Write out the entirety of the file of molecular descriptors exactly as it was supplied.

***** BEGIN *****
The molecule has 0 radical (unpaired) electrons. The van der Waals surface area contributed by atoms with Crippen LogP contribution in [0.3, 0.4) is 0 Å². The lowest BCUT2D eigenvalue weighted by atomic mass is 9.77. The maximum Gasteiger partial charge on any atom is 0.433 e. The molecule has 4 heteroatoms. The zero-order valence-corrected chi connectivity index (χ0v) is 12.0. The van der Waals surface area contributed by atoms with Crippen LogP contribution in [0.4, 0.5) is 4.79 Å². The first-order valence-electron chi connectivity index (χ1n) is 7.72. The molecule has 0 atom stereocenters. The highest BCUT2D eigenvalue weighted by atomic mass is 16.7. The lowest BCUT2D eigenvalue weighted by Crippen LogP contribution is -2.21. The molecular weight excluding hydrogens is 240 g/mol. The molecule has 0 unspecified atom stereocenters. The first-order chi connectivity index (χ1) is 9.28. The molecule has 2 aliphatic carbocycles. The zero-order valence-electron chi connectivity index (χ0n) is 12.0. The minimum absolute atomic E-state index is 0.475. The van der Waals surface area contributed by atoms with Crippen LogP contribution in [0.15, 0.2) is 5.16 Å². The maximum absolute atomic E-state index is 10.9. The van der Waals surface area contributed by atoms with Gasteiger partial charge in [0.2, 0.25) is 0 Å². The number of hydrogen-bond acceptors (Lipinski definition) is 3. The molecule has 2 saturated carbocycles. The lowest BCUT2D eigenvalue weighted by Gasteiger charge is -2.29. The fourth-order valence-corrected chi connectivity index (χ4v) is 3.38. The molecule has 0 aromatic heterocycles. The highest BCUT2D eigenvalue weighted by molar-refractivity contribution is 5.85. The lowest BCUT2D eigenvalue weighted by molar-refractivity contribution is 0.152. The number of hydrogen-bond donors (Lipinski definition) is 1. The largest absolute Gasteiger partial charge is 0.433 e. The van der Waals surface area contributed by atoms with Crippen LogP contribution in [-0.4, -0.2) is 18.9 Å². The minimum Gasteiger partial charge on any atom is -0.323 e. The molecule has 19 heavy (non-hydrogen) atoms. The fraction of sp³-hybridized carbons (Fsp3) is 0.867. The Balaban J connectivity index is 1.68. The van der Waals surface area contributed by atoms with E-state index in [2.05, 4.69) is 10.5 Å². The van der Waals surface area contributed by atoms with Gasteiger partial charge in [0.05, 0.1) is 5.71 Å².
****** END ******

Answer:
The molecule has 0 radical (unpaired) electrons. The van der Waals surface area contributed by atoms with Crippen LogP contribution in [0.3, 0.4) is 0 Å². The lowest BCUT2D eigenvalue weighted by atomic mass is 9.77. The maximum Gasteiger partial charge on any atom is 0.433 e. The molecule has 4 heteroatoms. The zero-order valence-corrected chi connectivity index (χ0v) is 12.0. The van der Waals surface area contributed by atoms with Crippen LogP contribution in [0.4, 0.5) is 4.79 Å². The first-order valence-electron chi connectivity index (χ1n) is 7.72. The molecule has 0 atom stereocenters. The highest BCUT2D eigenvalue weighted by atomic mass is 16.7. The lowest BCUT2D eigenvalue weighted by Crippen LogP contribution is -2.21. The molecular weight excluding hydrogens is 240 g/mol. The molecule has 0 unspecified atom stereocenters. The first-order chi connectivity index (χ1) is 9.28. The molecule has 2 aliphatic carbocycles. The zero-order valence-electron chi connectivity index (χ0n) is 12.0. The minimum absolute atomic E-state index is 0.475. The van der Waals surface area contributed by atoms with Crippen LogP contribution in [0.15, 0.2) is 5.16 Å². The maximum absolute atomic E-state index is 10.9. The van der Waals surface area contributed by atoms with Gasteiger partial charge in [0.2, 0.25) is 0 Å². The number of hydrogen-bond acceptors (Lipinski definition) is 3. The molecule has 2 saturated carbocycles. The lowest BCUT2D eigenvalue weighted by Gasteiger charge is -2.29. The fourth-order valence-corrected chi connectivity index (χ4v) is 3.38. The molecule has 0 aromatic heterocycles. The highest BCUT2D eigenvalue weighted by molar-refractivity contribution is 5.85. The lowest BCUT2D eigenvalue weighted by molar-refractivity contribution is 0.152. The number of hydrogen-bond donors (Lipinski definition) is 1. The largest absolute Gasteiger partial charge is 0.433 e. The van der Waals surface area contributed by atoms with Crippen LogP contribution in [-0.4, -0.2) is 18.9 Å². The minimum Gasteiger partial charge on any atom is -0.323 e. The molecule has 19 heavy (non-hydrogen) atoms. The fraction of sp³-hybridized carbons (Fsp3) is 0.867. The Balaban J connectivity index is 1.68. The van der Waals surface area contributed by atoms with E-state index in [2.05, 4.69) is 10.5 Å². The van der Waals surface area contributed by atoms with Gasteiger partial charge in [0.05, 0.1) is 5.71 Å².